Textile-working was an important task. Wool was spun with a drop spindle to produce yarn for weaving and it is this type of spinning equipment that the Norns used to spin out the lives of people. The yarn could then be dyed and woven into cloth for clothes. In addition to the drop spindles and spindle whorls (weights for drop spindles) that have survived, the Oseberg burial included many other textile working tools, such as a yarn winder. These give a good idea of what tools were available in the Viking Age.
Wool was dyed with a variety of natural materials, many of which could be easily gathered locally. Plants, mushrooms, lichen, bark, leaves, flowers and bugs could call be used to produce a wide range of colours. Despite depictions on television and in movies that claim to be historically accurate, the clothes worn by people in the Viking Age would have been much brighter than is usually envisaged. The Vikings have a reputation for loving colour and there is no reason to suspect they would not have worn bright clothes where they could afford them.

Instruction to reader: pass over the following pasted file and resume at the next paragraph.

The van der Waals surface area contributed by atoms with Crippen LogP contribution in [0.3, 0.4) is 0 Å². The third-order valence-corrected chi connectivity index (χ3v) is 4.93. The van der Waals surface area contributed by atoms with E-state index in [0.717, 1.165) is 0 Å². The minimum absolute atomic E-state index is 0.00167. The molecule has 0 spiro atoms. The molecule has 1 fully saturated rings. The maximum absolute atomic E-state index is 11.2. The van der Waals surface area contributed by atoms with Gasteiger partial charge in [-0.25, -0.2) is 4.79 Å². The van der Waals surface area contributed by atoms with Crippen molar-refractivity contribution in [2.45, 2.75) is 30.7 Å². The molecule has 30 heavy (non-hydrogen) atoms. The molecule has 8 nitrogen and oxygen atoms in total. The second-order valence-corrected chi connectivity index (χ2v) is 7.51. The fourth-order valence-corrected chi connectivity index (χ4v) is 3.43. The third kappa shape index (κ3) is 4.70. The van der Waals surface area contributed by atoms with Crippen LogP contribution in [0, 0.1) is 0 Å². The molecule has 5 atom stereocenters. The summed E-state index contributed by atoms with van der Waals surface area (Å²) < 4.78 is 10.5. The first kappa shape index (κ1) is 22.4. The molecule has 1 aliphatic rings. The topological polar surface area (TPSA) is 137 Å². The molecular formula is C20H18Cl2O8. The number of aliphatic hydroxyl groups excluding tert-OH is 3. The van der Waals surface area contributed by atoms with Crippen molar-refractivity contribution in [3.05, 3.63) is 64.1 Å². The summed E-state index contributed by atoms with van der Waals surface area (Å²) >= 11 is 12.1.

The warp-weighted loom could be fixed in place, as in this reconstructed example from Eirik the Red's house in Brattahlíð, Greenland, or it could be a free-standing frame that was moved to where it was needed. The warp yarns hang freely in this type of loom, and tension is maintained by the use of weights which are normally stone, although Njál’s saga describes Valkyries weaving on a loom that uses men's severed heads as weights and warp and weft made from their intestines.
Women would have been responsible for food preparation in the home. Contrary to popular imagination, roast animals would not have been the primary meal. Instead, it is more likely that most Viking Age people ate pottage, a thick stew that would be boiled up in a cauldron like that depicted here. Bread was a staple of the diet too, and the average person drank syra (soured fermented whey) because ale and mead cost too much to produce, especially in Iceland.